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Showing posts from April 22, 2015

Aranyani – Vedic Goddess of Forest

Goddess Aranyani is mentioned in the Rig Veda and she is the goddess of the forest. Aranyani is an invisible goddess. She is described as the spirit of the forest. She is not worshipped after the Vedic age but many similar Goddesses are worshipped throughout India.
Some scholars are of the view that Aranyani is the forest itself. Through Aranyani the forest is worshipped as the feminine aspect.
Symbolically, Aranyani is the primary source of life and fertility.
People only get to hear her voice. Her eternal presence is felt through the unknown voices from the forest.
A single hymn in the Rig Veda describes her – Rg Veda X. 146

Symbolism in Airavata – the White Elephant of Indra

Airavata is a white elephant that appeared after the Samudra Manthan, or the churning of the ocean, episode mentioned in the Puranas and Mahabharata. It was gifted to Indra, the King of Devas. Symbolically, Airavata represents the white clouds that appear after the rains – Indra riding on the white clouds throws thunder bolts and force the dark clouds to shed rain and clear the sky.

Airavata is a unique elephant – apart from the white color – the elephant has six trunks and six pairs of tusks. In some Hindu cultures, especially of those in Southeast Asia, Airavata is a three-headed animal.

Airavata is also referred as ‘the brother of Surya’, the Sun God. Symbolically, this suggests that Airavata clears the dark cloud that blocks the path of Sun.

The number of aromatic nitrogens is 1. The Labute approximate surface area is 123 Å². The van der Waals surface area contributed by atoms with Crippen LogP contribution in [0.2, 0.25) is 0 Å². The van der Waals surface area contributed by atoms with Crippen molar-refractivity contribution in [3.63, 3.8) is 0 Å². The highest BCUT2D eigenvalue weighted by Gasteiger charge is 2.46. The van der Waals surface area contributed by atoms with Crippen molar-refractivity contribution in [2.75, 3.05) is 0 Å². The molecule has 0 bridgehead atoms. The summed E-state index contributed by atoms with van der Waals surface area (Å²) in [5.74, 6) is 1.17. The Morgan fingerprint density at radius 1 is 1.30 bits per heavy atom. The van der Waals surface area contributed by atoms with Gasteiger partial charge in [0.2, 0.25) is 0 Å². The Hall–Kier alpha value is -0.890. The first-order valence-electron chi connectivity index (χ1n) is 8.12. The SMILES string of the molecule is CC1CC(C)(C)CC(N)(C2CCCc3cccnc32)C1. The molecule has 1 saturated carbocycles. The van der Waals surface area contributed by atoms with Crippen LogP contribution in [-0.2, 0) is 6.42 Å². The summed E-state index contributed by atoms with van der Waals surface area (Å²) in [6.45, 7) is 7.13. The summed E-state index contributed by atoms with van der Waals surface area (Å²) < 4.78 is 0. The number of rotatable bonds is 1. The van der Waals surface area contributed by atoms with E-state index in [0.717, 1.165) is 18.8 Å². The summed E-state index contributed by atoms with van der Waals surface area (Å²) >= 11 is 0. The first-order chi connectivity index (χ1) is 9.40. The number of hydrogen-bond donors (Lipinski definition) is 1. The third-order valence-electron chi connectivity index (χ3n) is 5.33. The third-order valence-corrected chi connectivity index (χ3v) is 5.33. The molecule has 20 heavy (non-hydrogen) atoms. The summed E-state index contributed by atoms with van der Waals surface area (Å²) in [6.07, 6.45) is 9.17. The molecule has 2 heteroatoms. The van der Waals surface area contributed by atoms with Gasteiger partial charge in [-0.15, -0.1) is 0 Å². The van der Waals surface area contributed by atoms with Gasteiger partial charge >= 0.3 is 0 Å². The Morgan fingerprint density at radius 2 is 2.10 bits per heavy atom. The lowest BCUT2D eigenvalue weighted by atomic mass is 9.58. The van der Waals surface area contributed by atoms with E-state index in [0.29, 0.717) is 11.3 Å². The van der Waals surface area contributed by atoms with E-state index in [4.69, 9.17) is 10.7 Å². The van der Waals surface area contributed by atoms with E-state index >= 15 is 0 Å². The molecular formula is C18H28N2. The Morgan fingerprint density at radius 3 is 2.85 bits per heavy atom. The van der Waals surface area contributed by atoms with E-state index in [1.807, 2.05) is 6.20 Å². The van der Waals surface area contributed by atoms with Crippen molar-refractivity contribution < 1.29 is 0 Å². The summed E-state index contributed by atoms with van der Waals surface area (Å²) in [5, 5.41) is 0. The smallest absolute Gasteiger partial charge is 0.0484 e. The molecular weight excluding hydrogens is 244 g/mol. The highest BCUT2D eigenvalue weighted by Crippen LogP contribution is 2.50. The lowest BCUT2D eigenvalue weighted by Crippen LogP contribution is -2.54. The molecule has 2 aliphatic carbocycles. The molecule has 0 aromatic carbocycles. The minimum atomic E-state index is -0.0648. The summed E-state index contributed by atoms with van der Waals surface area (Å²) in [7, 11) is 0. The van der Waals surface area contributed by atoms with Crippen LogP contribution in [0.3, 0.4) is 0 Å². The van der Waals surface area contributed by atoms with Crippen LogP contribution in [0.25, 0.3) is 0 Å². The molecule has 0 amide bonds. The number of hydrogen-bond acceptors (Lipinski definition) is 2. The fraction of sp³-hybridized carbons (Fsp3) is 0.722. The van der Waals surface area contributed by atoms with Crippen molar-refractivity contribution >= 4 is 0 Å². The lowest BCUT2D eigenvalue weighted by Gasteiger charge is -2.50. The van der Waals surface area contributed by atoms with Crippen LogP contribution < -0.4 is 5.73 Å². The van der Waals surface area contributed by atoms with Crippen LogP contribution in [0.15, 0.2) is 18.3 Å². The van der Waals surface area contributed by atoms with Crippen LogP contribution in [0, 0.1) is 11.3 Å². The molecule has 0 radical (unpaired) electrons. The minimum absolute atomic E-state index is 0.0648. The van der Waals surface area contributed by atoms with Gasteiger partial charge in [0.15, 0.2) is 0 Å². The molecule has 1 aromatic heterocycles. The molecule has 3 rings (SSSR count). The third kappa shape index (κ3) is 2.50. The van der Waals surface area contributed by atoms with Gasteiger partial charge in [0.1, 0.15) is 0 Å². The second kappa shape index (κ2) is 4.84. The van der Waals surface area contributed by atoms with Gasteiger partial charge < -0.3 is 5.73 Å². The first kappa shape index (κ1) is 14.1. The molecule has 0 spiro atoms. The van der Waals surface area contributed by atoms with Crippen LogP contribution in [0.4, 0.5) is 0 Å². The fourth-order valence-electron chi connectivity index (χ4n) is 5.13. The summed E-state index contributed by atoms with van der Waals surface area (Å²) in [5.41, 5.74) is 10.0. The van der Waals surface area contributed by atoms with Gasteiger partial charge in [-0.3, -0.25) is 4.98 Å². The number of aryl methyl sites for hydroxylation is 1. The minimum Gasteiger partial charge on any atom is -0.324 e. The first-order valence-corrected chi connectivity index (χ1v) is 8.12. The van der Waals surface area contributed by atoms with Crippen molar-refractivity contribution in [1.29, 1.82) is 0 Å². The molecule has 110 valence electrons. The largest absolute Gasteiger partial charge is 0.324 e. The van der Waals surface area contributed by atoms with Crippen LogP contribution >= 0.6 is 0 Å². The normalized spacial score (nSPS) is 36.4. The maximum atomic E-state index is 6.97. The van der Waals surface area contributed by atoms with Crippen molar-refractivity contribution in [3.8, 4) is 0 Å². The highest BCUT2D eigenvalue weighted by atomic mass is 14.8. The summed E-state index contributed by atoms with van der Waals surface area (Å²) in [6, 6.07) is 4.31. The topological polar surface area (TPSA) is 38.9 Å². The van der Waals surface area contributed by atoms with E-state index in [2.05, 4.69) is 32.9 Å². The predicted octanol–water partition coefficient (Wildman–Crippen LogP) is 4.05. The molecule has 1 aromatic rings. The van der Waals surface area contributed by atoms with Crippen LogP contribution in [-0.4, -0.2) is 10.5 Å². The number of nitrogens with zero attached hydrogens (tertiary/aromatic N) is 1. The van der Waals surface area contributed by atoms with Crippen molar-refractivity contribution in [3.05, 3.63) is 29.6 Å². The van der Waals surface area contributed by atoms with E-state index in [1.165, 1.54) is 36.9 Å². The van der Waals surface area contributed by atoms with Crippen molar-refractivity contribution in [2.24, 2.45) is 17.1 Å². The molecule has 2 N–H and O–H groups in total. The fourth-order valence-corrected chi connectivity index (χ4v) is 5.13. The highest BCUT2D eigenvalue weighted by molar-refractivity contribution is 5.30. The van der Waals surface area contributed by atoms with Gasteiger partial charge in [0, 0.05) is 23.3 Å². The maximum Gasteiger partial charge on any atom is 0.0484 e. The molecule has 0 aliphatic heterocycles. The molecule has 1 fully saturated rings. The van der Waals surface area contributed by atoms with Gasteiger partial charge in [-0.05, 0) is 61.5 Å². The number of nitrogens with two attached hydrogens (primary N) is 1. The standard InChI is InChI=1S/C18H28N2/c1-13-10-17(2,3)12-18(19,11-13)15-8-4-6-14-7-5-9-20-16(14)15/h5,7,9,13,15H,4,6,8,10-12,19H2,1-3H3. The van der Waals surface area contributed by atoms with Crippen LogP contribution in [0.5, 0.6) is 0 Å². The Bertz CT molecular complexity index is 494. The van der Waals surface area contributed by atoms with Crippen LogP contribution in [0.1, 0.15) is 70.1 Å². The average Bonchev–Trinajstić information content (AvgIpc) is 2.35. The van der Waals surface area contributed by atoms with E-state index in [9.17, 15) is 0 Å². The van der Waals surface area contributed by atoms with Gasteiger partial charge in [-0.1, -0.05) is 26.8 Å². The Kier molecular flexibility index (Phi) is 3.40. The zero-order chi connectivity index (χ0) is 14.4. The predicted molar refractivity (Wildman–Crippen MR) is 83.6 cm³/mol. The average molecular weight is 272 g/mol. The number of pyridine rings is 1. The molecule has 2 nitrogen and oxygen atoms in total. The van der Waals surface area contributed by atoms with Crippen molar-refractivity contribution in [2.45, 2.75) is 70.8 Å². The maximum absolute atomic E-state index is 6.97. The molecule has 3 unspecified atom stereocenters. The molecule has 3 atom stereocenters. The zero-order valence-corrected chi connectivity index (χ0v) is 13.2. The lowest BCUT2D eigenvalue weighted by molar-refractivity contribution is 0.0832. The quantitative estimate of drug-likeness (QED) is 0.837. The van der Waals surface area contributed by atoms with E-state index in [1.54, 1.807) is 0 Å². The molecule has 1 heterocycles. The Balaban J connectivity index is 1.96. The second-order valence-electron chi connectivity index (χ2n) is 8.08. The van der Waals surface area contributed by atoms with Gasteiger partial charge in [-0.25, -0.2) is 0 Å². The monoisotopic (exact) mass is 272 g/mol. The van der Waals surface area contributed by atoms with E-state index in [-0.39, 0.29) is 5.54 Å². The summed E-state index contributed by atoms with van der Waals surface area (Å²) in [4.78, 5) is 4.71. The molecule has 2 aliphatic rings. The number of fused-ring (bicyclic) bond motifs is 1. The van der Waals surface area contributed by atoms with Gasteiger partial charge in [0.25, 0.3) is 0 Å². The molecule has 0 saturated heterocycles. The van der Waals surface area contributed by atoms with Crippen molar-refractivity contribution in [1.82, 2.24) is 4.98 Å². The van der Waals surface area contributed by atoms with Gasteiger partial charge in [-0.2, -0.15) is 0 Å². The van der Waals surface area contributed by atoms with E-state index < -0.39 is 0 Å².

On Old Kitchen Utensils in Hindu Homes in South India and Their Impact on Health and Well Being

We might have knowingly or unknowingly replaced all old kitchen utensils in our homes without realizing their importance and positive impact on health and well being. Kitchen Utensils in Hindu Homes in South India like Kal chattis, urulis, eeya pathirams, irumbu kadai, vengala panai, cheena chatti, sembu sombu etc had a unique purpose and also were helpful in keeping one healthy.
Sheela Rani Chunkath explores the importance of Old Kitchen Utensils in Hindu Homes in South India in her article in the New Indian Express  Excerpts from the articleCheena chattis and irumbu kadais are frying pans or woks made from iron. Do you wonder why our grandmothers did not take iron supplements? Traces of iron from the food cooked in these vessels helped to maintain healthy haemoglobin levels in blood. For example, let’s consider the case of eeya pathiram which was traditionally used to make rasam. Canards are being spread that the vessel is made of lead. It is not. There are two types of eeyam—one is…

Instead of cursing the dark, let us each light one small lamp – Mata Amritanandamayi

Death is part of life. All of us must face it today or tomorrow. The important thing is not how we die, but how we live.
Just as the footprints of all animals can fit in that of an elephant’s footprint so too the essence of all scriptures is contained within the Gita.
Truth and compassion towards all beings are the twin peaks of human existence.
Try to make others happy; don't despair over all the evil in the world. Instead of cursing the dark, let us each light one small lamp.

Never waste away the time in hand. Don’t think that it is easy to contemplate on the Divine in the final moments of one’s life. Mata Amritanandamayi